So now our formula has factored in critical acclaim making the end result more reliable.

Ratings Value = Sales Value X Rating Multiplier

The final portion of the formula is the Grammy Award Value and it simply looks at how many Grammy Awards each album has won. Our formula already has the voice of the people (Sales Value) and the voice of the critics (Critical Rating Value) so the only missing component is the acclaim each album holds among it's peers. The Grammys are an industry specific award and are the best reflection we have of how the music business itself feels about an album. I would agree that this is the least important of the components in our formula, and as such each Grammy award adds only a .5% bonus. So an album that wins 4 Grammys would receive an extra 2% to it's value. This in my estimation is a fair weighting to give for a Grammy award.

So now I give you The Top 20 Albums of All Time based purely on the analysis provided above and devoid of any personal opinion.

#20. Faith - George Michael

Year: 1987 Units Sold: 10 Million

SPV: $9.19 Rating (Stars): 4 Grammys Won: 1

Calculated value per unit based on the formula: $9.79

#19. Appetite For Destruction - Guns N' Roses

Year: 1987 Units Sold: 15 Million

SPV: $8.81 Rating (Stars): 4 Grammys Won: 0

Calculated value per unit based on the formula: $9.81

#18. Purple Rain - Prince

Year: 1984 Units Sold: 13 Million

SPV: $8.74 Rating (Stars): 4.75 Grammys Won: 2

Calculated value per unit based on the formula: $9.82

#17. Houses Of The Holy - Led Zeppelin

Year: 1973 Units Sold: 11 Million

SPV: $9.10 Rating (Stars): 4.5 Grammys Won: 0

Calculated value per unit based on the formula: $9.93

#16. Born In The U.S.A. - Bruce Springsteen

Year: 1984 Units Sold: 15 Million

SPV: $8.91 Rating (Stars): 5 Grammys Won: 0

Calculated value per unit based on the formula: $10.29

#15. Nevermind - Nirvana

Year: 1991 Units Sold: 10 Million

SPV: $10.07 Rating (Stars): 4 Grammys Won: 0

Calculated value per unit based on the formula: $10.67

#14. Van Halen - Van Halen

Year: 1978 Units Sold: 10 Million

SPV: $10.23 Rating (Stars): 4.25 Grammys Won: 0

Calculated value per unit based on the formula: $10.84

#13. Rumours - Fleetwood Mac

Year: 1977 Units Sold: 19 Million

SPV: $9.52 Rating (Stars): 5 Grammys Won: 1

Calculated value per unit based on the formula: $11.47

#12. The Wall - Pink Floyd

Year: 1979 Units Sold: 23 Million

SPV: $10.20 Rating (Stars): 4.75 Grammys Won: 1

Calculated value per unit based on the formula: $12.51

#11. The Joshua Tree - U2

Year: 1987 Units Sold: 10 Million

SPV: $11.50 Rating (Stars): 4.5 Grammys Won: 2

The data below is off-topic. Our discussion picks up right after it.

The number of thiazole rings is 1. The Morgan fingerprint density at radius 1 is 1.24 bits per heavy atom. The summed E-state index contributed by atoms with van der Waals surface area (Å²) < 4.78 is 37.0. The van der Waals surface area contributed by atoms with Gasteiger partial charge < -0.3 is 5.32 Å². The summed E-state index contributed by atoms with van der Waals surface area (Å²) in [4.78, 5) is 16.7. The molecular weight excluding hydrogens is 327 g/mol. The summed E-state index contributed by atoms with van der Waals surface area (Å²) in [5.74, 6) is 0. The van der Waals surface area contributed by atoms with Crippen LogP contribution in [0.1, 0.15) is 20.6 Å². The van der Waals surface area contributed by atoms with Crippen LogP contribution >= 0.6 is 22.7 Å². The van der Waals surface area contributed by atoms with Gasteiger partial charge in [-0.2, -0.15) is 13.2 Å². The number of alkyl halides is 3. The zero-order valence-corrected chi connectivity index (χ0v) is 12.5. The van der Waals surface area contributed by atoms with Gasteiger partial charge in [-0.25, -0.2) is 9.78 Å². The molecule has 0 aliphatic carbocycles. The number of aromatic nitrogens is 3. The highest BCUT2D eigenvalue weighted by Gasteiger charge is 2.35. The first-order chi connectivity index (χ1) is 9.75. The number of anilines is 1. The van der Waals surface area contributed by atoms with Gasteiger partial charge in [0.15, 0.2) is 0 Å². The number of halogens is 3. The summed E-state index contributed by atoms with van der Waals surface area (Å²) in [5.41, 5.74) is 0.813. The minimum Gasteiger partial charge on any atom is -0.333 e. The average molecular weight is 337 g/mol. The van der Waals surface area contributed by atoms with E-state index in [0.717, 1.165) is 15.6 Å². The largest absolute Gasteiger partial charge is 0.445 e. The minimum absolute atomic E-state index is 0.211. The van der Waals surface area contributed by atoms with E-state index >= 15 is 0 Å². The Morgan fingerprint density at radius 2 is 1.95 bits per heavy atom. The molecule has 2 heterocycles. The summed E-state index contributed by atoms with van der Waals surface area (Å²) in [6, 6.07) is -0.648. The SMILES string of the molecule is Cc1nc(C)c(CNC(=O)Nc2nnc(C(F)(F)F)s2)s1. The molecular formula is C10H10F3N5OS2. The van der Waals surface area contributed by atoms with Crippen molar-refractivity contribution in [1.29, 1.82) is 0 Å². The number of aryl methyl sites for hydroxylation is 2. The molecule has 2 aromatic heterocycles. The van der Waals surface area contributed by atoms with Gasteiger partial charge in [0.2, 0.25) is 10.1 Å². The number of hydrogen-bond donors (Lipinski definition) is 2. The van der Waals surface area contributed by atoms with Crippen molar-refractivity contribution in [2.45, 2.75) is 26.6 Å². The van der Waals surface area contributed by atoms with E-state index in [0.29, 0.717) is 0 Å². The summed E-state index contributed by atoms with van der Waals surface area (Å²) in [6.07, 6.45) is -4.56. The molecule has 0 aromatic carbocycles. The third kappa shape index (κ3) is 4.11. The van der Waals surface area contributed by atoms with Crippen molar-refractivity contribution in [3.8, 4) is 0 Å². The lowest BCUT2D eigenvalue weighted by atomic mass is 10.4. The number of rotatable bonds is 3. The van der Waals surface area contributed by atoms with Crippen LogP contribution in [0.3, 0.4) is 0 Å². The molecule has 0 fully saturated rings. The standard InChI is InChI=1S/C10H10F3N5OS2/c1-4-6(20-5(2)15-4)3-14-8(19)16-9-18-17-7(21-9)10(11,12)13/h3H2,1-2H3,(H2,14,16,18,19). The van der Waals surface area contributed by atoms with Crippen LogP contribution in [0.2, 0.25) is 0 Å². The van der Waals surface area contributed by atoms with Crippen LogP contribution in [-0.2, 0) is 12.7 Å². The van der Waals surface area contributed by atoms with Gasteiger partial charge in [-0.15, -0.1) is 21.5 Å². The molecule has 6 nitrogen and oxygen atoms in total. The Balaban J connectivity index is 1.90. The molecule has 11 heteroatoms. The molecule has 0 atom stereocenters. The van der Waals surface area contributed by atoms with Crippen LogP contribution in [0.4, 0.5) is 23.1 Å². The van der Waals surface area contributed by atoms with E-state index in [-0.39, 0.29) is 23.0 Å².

Calculated value per unit based on the formula: $12.54

#10. Metallica - Metallica

Year: 1991 Units Sold: 14 Million

SPV: $12.08 Rating (Stars): 4.25 Grammys Won: 1

Calculated value per unit based on the formula: $13.38

#9. Led Zeppelin - Led Zeppelin

Year: 1969 Units Sold: 10 Million

SPV: $12.83 Rating (Stars): 4 Grammys Won: 0

Calculated value per unit based on the formula: $13.60

#8. Hotel California - Eagles

Year: 1976 Units Sold: 16 Million

SPV: $12.00 Rating (Stars): 4.75 Grammys Won: 0

Calculated value per unit based on the formula: $13.81

#7. The White Album - The Beatles

Year: 1968 Units Sold: 19 Million

SPV: $12.00 Rating (Stars): 5 Grammys Won: 0

Calculated value per unit based on the formula: $14.39

#6. Led Zeppelin IV - Led Zeppelin

Year: 1971 Units Sold: 23 Million

SPV: $12.42 Rating (Stars): 5 Grammys Won: 0

Calculated value per unit based on the formula: $15.44

#5. Abbey Road - The Beatles

Year: 1968 Units Sold: 12 Million

SPV: $14.94 Rating (Stars): 4.25 Grammys Won: 1

Calculated value per unit based on the formula: $16.23

#4. Physical Graffiti - Led Zeppelin

Year: 1975 Units Sold: 16 Million

SPV: $14.31 Rating (Stars): 4.75 Grammys Won: 0

Calculated value per unit based on the formula: $16.38

#3. Thriller - Michael Jackson

Year: 1982 Units Sold: 27 Million

SPV: $13.49 Rating (Stars): 4.5 Grammys Won: 4

Calculated value per unit based on the formula: $17.39

#2. Dark Side Of The Moon - Pink Floyd

Year: 1973 Units Sold: 15 Million

SPV: $16.08 Rating (Stars): 5 Grammys Won: 0

Calculated value per unit based on the formula: $18.57

#1. Songs In The Key Of Life - Stevie Wonder

Year: 1976 Units Sold: 10 Million

SPV: $16.84 Rating (Stars): 5 Grammys Won: 2

Calculated value per unit based on the formula: $18.71

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I don't agree with this ranking either, but there's no denying that "Songs" is one (actually two) incredible album that covers a wide musical range, hardly touched by anyone else. I've never seen it ranked on a "Best Albums" list before, so this is a pleasant surprise for me.

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"I think it's pretty clear to everyone that just because an album sold many units doesn't necessarily make it a good/great album."